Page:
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Mass. to test medical marijuana for contaminants


BOSTON (AP) - Rules proposed for the new medical marijuana industry in Massachusetts would require dispensary owners to test their marijuana for contaminants.

That was one of the requirements discussed Wednesday as the state Department of Public Health briefed members of the Public Health Council on draft regulations for medical marijuana.

In November, Massachusetts became the 18th state to legalize marijuana for debilitating medical conditions, including cancer, Parkinson's disease and HIV.

The DPH said the proposed regulations are based on feedback from hundreds of patients and others, as well as lessons taken from medical marijuana programs in other states around the country.

The draft regulations call for operators of marijuana dispensaries to test for contaminants specified by the DPH- including heavy metals, pesticides, mold and mildew - to ensure safety of the marijuana.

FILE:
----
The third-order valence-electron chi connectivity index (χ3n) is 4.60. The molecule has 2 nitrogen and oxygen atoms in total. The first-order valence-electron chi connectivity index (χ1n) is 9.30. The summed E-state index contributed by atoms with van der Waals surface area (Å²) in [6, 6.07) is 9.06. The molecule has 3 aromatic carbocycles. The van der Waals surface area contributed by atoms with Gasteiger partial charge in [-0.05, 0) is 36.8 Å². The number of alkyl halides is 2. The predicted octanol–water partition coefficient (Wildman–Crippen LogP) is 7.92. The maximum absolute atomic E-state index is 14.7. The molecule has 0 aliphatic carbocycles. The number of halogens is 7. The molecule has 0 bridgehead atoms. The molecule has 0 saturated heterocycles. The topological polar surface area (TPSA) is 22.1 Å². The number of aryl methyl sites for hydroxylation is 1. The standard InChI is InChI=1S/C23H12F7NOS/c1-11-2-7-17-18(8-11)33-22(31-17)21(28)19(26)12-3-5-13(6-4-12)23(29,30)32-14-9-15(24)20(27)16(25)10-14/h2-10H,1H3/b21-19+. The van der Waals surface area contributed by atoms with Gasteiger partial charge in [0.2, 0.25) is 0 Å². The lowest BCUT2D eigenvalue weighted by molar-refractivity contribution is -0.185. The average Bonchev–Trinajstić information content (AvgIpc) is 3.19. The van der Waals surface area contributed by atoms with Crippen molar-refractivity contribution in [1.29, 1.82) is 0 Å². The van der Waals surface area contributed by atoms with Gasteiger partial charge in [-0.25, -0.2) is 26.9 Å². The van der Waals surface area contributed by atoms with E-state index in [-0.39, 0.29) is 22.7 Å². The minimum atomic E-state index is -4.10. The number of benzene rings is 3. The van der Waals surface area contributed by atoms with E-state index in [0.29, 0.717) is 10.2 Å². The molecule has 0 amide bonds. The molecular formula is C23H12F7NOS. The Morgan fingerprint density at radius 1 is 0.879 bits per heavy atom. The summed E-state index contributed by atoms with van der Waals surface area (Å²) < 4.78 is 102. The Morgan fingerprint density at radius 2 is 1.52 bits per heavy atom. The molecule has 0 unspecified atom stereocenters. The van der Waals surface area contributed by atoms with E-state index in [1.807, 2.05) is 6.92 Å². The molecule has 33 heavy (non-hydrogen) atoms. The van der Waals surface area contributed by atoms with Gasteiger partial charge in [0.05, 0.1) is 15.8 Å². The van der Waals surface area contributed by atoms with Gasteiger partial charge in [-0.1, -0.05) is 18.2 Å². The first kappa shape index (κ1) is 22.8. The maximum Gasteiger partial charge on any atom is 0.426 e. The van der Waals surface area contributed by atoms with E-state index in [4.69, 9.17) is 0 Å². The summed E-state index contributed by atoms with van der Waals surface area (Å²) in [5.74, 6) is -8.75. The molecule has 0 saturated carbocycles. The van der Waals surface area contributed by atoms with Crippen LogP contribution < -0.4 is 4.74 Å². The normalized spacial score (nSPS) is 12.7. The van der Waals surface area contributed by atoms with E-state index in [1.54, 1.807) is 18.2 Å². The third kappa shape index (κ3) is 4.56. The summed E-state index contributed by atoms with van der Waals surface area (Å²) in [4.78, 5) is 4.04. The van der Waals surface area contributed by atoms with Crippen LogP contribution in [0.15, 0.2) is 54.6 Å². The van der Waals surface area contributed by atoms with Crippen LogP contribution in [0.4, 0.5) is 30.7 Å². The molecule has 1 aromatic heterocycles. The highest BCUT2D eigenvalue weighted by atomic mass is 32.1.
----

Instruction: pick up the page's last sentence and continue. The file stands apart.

The proposed rules allow up to 10 ounces of marijuana as a 60-day supply, although doctors can override the 10-ounce limit for acutely ill patients. The regulations also call for limiting advertising and a prohibition against using colloquial terms in naming the marijuana dispensaries "to ensure appropriate public messaging."

The DPH plans to license a maximum of 35 dispensaries around the state.

Public health officials plan to hold a series of public hearings on the draft regulations April 19. The council is expected to vote on the regulations May 8.


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Information in this article was accurate in April 10, 2013. The state of the art may have changed since the publication date. This material is designed to support, not replace, the relationship that exists between you and your doctor. Always discuss treatment options with a doctor who specializes in treating HIV.